Connect with us


Japan Is Spending Over $2 Billion To Urge Companies To Leave China

The Japanese government is offering incentives for companies to take their business back to Japan or other countries.

  • Japan has announced that they are spending more than $2 billion to urge manufacturing companies to move out of China.
  • This initiative comes as part of the country’s plan to combat the economic impact of the coronavirus pandemic.
  • Firms from other countries, such as the United States, are also leaving China, although there are no similar incentives from their government.

Japan recently made headlines after declaring that they are spending billions to encourage Japanese companies based in China to move out and bring their businesses back to the country – or anywhere else, for that matter.

Yes, it looks like Japan is serious about abandoning China following the coronavirus pandemic that shook the entire world. As many observers have pointed out, China’s alleged coverup of the disease has led to an alarming health crisis and a global economic problem.

In a report by Bloomberg, we read:

“The extra budget, compiled to try to offset the devastating effects of the pandemic, includes 220 billion yen (US$2 billion) for companies shifting production back to Japan and 23.5 billion yen for those seeking to move production to other countries, according to details of the plan posted online.”

With this big announcement, Japan is obviously showing that they want to decrease their reliance on China as a “manufacturing base,” wrote Bloomberg. Now they’re hoping that companies will be attracted by the incentives so that they set plans to return to Japan or establish new bases in other Southeast Asian countries instead.

Watch this video report:

Like Logo on Facebook

China has always been the “biggest trading partner” of Japan but things rapidly changed after “imports from China slumped by almost half in February as the disease closed factories.”

Similarly, several American companies in China are also leaving one by one although there are no official directives from the U.S. government so far. It is expected that other countries will soon follow the same move.

Meanwhile, Beijing’s Foreign Ministry spokesperson Zhao Lijian said:

“We are doing our best to resume economic development. In this process, we hope other countries will act like China and take proper measures to ensure the world economy will be impacted as little as possible and to ensure that supply chains are impacted as little as possible.”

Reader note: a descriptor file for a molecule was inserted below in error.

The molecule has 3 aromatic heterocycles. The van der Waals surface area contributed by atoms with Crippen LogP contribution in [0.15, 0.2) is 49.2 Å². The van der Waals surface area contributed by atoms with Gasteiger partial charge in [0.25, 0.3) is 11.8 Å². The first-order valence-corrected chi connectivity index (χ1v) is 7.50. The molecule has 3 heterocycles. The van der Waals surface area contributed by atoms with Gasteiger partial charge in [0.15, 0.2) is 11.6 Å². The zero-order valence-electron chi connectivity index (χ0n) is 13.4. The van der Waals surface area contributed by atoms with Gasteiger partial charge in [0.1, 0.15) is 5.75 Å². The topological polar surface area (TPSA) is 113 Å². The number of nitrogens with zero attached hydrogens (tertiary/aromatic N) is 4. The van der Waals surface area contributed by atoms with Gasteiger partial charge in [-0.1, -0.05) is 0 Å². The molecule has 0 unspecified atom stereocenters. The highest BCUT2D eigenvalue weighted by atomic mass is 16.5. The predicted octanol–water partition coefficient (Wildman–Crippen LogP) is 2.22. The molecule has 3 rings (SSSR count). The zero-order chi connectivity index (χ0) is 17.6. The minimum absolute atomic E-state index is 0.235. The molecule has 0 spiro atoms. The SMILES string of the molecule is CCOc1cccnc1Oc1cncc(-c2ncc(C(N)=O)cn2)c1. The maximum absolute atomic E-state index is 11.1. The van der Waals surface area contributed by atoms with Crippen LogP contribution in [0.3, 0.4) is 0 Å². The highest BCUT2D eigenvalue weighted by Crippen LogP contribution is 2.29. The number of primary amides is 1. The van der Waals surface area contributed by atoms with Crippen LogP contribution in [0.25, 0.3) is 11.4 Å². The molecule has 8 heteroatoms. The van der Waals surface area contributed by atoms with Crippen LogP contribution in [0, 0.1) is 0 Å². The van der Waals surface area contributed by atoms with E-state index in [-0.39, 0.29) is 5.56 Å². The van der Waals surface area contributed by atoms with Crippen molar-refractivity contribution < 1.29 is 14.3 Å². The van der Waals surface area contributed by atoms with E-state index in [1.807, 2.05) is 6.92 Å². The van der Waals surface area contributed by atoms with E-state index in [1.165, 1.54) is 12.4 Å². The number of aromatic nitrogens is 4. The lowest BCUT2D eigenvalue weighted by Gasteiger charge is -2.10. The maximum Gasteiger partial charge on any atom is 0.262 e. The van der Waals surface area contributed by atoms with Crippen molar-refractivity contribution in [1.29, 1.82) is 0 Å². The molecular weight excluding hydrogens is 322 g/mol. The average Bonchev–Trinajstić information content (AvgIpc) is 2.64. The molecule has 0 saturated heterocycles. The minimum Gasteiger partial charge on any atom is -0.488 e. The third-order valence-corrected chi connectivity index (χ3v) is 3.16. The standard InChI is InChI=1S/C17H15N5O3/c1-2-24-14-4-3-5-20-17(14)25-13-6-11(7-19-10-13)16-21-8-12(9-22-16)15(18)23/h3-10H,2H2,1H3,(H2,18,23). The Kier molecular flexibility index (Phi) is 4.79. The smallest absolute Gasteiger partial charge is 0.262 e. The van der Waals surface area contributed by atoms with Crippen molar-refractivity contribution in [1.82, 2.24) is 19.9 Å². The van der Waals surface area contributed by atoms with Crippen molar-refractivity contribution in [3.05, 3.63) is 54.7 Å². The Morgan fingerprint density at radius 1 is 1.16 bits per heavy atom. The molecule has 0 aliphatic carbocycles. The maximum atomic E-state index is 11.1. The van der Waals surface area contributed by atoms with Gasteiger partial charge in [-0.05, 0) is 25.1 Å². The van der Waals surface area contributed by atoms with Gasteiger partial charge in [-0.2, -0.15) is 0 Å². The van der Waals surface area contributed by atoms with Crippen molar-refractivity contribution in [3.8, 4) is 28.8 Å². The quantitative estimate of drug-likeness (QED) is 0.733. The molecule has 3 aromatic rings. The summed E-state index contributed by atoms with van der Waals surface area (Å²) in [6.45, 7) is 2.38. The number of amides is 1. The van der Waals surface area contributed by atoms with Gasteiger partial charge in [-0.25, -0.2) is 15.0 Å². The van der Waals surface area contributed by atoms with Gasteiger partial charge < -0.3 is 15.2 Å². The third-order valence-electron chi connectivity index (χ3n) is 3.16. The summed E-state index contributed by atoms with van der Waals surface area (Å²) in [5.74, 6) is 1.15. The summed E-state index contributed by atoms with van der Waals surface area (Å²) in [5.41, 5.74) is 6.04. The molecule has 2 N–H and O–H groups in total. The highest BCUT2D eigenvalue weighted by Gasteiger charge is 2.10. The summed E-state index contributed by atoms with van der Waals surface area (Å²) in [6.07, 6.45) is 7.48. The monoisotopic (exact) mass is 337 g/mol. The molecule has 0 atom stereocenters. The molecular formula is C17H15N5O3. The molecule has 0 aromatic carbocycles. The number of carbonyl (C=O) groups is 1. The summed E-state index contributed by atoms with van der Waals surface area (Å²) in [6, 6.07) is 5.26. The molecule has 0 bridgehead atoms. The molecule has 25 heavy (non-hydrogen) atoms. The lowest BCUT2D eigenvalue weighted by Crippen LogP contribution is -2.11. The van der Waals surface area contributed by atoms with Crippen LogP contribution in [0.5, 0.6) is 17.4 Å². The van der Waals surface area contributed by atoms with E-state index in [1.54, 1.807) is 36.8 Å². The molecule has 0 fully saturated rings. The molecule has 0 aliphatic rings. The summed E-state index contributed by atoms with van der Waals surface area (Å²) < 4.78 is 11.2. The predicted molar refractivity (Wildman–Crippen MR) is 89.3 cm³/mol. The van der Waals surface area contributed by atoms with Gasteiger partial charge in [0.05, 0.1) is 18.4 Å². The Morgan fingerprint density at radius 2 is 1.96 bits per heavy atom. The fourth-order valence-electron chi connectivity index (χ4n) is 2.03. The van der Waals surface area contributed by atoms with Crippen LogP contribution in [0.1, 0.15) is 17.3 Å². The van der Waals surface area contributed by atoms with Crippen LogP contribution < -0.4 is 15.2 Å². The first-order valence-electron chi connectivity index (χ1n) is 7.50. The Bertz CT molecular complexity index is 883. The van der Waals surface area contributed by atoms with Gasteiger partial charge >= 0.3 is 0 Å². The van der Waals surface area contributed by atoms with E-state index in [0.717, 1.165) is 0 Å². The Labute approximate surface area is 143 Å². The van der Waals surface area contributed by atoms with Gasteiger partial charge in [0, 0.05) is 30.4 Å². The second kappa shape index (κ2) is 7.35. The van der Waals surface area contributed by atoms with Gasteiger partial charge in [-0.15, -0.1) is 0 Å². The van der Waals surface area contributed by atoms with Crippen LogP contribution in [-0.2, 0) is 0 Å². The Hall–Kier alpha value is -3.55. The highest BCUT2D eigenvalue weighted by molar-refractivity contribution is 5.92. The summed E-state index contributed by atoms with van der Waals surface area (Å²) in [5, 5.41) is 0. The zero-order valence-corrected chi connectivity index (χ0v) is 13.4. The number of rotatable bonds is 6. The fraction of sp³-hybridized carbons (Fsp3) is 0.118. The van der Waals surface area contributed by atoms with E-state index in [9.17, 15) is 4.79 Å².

It remains to be seen how Japan’s unprecedented move will affect the relations between the two countries.


Man Gets Jailed For Stealing Surgical Masks From a London Hospital

He got a three-month sentence for taking three surgical masks.

  • Lerun Hussain was charged with theft for taking three masks at a busy hospital.
  • Earlier, a surgery practice was robbed of its surgical masks.
  • Hospital staff was advised to protect themselves from people looking to steal medical supplies.

Continue Reading


Coronavirus Symptoms Reoccur in 91 of South Korea’s Recovered Patients

South Korean official said the virus may have been “reactivated” rather than the patients being re-infected.

  • South Korean health officials announced this week that the virus of at least 91 recovered coronavirus patients has been "reactivated."
  • The new trend, they said, remains unclear, and that epidemiological investigations are still on going.
  • It is also unclear if the recovered COVID-19 patients are already immune from contracting the virus again.

Continue Reading


Truck Drivers And Other Frontline Workers Can Have $25K Hazard Pay From “Heroes Funds”

Those entitled for the fund include medical workers, grocery store staff, pharmacists, and truck drivers, among others.

  • U.S. Senate Democrats have recently proposed a "Heroes Fund" law that will distribute major hazard payouts for workers at the frontlines of the battle against the dreaded coronavirus (COVID-19).
  • Frontline workers who earn less than $200,00 per year will receive a hazard payout of $25,000; while workers who earn more than $200,000 per year will receive a heroes' pay of $5,000.
  • The funding will be given to their employers who will be responsible to distribute the payouts and provide proof of payments to the federal government.

Continue Reading